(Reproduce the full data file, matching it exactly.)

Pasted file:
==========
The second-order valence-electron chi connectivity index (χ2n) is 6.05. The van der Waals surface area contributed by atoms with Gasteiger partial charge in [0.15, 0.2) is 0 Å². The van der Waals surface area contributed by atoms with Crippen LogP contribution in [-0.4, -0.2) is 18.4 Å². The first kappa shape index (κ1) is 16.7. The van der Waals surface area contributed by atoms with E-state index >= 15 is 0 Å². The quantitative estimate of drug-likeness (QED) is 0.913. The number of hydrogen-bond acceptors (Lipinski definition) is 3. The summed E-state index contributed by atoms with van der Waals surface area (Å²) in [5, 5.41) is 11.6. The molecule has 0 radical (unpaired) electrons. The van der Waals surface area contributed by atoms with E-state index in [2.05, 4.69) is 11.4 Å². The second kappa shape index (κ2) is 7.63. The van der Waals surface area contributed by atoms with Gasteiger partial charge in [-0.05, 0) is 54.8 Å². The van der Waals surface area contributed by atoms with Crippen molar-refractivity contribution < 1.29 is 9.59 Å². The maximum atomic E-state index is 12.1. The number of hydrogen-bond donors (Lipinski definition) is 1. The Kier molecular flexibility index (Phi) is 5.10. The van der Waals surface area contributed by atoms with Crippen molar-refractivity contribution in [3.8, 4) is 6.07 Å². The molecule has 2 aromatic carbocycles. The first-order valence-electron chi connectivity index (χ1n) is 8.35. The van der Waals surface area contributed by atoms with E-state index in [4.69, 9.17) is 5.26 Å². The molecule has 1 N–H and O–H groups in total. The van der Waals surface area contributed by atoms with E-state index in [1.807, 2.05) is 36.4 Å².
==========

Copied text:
The second-order valence-electron chi connectivity index (χ2n) is 6.05. The van der Waals surface area contributed by atoms with Gasteiger partial charge in [0.15, 0.2) is 0 Å². The van der Waals surface area contributed by atoms with Crippen LogP contribution in [-0.4, -0.2) is 18.4 Å². The first kappa shape index (κ1) is 16.7. The van der Waals surface area contributed by atoms with E-state index >= 15 is 0 Å². The quantitative estimate of drug-likeness (QED) is 0.913. The number of hydrogen-bond acceptors (Lipinski definition) is 3. The summed E-state index contributed by atoms with van der Waals surface area (Å²) in [5, 5.41) is 11.6. The molecule has 0 radical (unpaired) electrons. The van der Waals surface area contributed by atoms with E-state index in [2.05, 4.69) is 11.4 Å². The second kappa shape index (κ2) is 7.63. The van der Waals surface area contributed by atoms with Gasteiger partial charge in [-0.05, 0) is 54.8 Å². The van der Waals surface area contributed by atoms with Crippen molar-refractivity contribution < 1.29 is 9.59 Å². The maximum atomic E-state index is 12.1. The number of hydrogen-bond donors (Lipinski definition) is 1. The Kier molecular flexibility index (Phi) is 5.10. The van der Waals surface area contributed by atoms with Crippen molar-refractivity contribution in [3.8, 4) is 6.07 Å². The molecule has 2 aromatic carbocycles. The first-order valence-electron chi connectivity index (χ1n) is 8.35. The van der Waals surface area contributed by atoms with E-state index in [4.69, 9.17) is 5.26 Å². The molecule has 1 N–H and O–H groups in total. The van der Waals surface area contributed by atoms with E-state index in [1.807, 2.05) is 36.4 Å².